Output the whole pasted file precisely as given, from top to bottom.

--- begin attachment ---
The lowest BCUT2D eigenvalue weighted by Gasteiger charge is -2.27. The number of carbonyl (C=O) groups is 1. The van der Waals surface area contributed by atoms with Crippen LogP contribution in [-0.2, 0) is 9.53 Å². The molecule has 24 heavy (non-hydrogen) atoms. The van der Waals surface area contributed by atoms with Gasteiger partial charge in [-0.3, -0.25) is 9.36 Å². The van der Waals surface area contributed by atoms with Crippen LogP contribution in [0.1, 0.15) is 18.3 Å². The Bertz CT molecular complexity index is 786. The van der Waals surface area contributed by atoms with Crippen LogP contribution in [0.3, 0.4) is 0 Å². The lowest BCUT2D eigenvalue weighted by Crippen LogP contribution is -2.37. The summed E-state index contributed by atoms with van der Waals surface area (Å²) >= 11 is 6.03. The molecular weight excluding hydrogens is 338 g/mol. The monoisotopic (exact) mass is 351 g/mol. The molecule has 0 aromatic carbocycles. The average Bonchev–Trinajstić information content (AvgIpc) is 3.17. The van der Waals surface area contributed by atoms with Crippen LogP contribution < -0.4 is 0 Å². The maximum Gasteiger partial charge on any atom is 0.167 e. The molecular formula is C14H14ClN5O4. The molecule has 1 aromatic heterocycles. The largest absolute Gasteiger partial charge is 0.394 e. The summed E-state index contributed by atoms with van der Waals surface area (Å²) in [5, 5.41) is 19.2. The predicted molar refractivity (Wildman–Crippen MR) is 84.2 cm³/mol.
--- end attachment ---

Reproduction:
The lowest BCUT2D eigenvalue weighted by Gasteiger charge is -2.27. The number of carbonyl (C=O) groups is 1. The van der Waals surface area contributed by atoms with Crippen LogP contribution in [-0.2, 0) is 9.53 Å². The molecule has 24 heavy (non-hydrogen) atoms. The van der Waals surface area contributed by atoms with Gasteiger partial charge in [-0.3, -0.25) is 9.36 Å². The van der Waals surface area contributed by atoms with Crippen LogP contribution in [0.1, 0.15) is 18.3 Å². The Bertz CT molecular complexity index is 786. The van der Waals surface area contributed by atoms with Crippen LogP contribution in [0.3, 0.4) is 0 Å². The lowest BCUT2D eigenvalue weighted by Crippen LogP contribution is -2.37. The summed E-state index contributed by atoms with van der Waals surface area (Å²) >= 11 is 6.03. The molecular weight excluding hydrogens is 338 g/mol. The monoisotopic (exact) mass is 351 g/mol. The molecule has 0 aromatic carbocycles. The average Bonchev–Trinajstić information content (AvgIpc) is 3.17. The van der Waals surface area contributed by atoms with Crippen LogP contribution < -0.4 is 0 Å². The maximum Gasteiger partial charge on any atom is 0.167 e. The molecular formula is C14H14ClN5O4. The molecule has 1 aromatic heterocycles. The largest absolute Gasteiger partial charge is 0.394 e. The summed E-state index contributed by atoms with van der Waals surface area (Å²) in [5, 5.41) is 19.2. The predicted molar refractivity (Wildman–Crippen MR) is 84.2 cm³/mol.